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Green stormwater infrastructure projects are underway in Milford and Natick, two towns located along the headwaters of the Charles River, that will help to address river pollution and flooding concerns. The work is being done in collaboration with the Charles River Watershed Association.
Milford worked with the CRWA from 2018 to 2020 to develop a substantial subwatershed restoration plan for the area surrounding Milford Pond. The plan looked for opportunities to naturally filter stormwater runoff to increase ground water levels and treat the stormwater.
The project also identified key areas in the town for protection and conservation that would improve healthy land and river use, and strategies to assist the town with climate change impacts such as flooding and drought. A total of 69 areas were identified to implement green infrastructure projects.
“From that process, the plan we proposed looked at nutrient reduction,” said Robert Kearns, climate resilience specialist at the CRWA, “to support a cleaner Charles River and for the town to comply with the [federal stormwater] MS4 permit.”
The Milford project consists of a system designed to store and filter stormwater, and two rain gardens designed to help filter water, which are nearing completion. The Parks Department will be responsible for the maintenance of the rain gardens, and the Highway Department will maintain the filtering system.
“Essentially it’s going to take the water from the surrounding streets and divert the water into this underground infiltration space that will store it during a flood event but also filter it back into the groundwater,” Kearns said. “Traditionally, with street drainage, it goes directly into the river.”
The rain gardens will reduce the level of phosphorus, a main pollutant found in the Charles River that commonly results from decomposing leaves, fertilizers and detergents. The rain gardens will also help to recharge water back into the ground.
The project is expected to reduce the amount of phosphorus running into the Charles River by 25 pounds annually, Kearns said, and will recharge about .5 acre-feet of rain annually (equivalent to the volume of 55 concrete mixer trucks) into the groundwater.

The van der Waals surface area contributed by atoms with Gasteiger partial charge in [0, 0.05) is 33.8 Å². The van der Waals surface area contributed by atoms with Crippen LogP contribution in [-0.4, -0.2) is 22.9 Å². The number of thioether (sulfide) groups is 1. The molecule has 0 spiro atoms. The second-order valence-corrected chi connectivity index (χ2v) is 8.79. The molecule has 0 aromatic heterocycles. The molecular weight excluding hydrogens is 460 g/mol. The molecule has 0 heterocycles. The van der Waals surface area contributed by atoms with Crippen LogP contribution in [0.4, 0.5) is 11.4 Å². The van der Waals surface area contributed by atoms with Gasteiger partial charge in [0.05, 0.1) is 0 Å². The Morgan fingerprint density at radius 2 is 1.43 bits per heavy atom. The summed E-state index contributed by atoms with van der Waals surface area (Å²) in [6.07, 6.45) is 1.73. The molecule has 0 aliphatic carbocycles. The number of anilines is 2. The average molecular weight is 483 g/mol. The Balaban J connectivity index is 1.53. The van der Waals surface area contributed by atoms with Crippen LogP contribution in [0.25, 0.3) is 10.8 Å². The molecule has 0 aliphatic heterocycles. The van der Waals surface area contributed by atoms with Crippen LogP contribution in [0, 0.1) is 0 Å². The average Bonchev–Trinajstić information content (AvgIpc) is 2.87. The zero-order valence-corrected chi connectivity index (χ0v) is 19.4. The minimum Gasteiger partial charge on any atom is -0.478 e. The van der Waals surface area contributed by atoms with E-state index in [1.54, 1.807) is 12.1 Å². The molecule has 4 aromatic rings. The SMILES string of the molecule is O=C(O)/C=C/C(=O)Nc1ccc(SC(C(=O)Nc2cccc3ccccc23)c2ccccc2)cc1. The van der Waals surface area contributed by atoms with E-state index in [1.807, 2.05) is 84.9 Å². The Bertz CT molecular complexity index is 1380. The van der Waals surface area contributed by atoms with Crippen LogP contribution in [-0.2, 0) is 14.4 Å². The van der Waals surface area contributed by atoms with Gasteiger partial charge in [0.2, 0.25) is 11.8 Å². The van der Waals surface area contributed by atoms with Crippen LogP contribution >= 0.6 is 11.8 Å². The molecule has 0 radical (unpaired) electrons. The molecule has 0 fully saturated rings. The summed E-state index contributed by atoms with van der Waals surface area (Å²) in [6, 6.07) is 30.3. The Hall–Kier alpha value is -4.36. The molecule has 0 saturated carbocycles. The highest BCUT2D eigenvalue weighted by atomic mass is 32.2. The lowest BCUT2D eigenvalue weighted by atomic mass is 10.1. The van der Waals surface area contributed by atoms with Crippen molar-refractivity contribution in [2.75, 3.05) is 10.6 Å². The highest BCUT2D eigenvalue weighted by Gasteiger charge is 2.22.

Milford and the CRWA conducted significant community outreach about the projects in English, Spanish and Portuguese, providing education to students, presentations at town meetings and via Milford TV, and conducting a public survey. Explanatory signs will be located at each system.
The town has received $419,000 for the project from the state’s Municipal Vulnerability Preparedness program. An additional $163,000 is contributed by the CRWA.
“The decisions made on land use upstream are impacting downstream,” Kearns said. “The Charles River flows through many communities, and the pollution makes its way down. … The nutrient pollution from stormwater is what causes a lot of the algae blooms the river experiences.”
The Charles River flows through 23 cities and towns, but its watershed includes 35 communities.
Green stormwater infrastructure projects in Natick — currently in the early design phase — are looking at green streetscape improvements that would allow water runoff to be diverted from streets into filtration systems like those in Milford.
The nearby town of Franklin has also completed green stormwater infrastructure projects such as rain gardens, and has removed pavement from some areas to reduce the amount of impervious surfaces.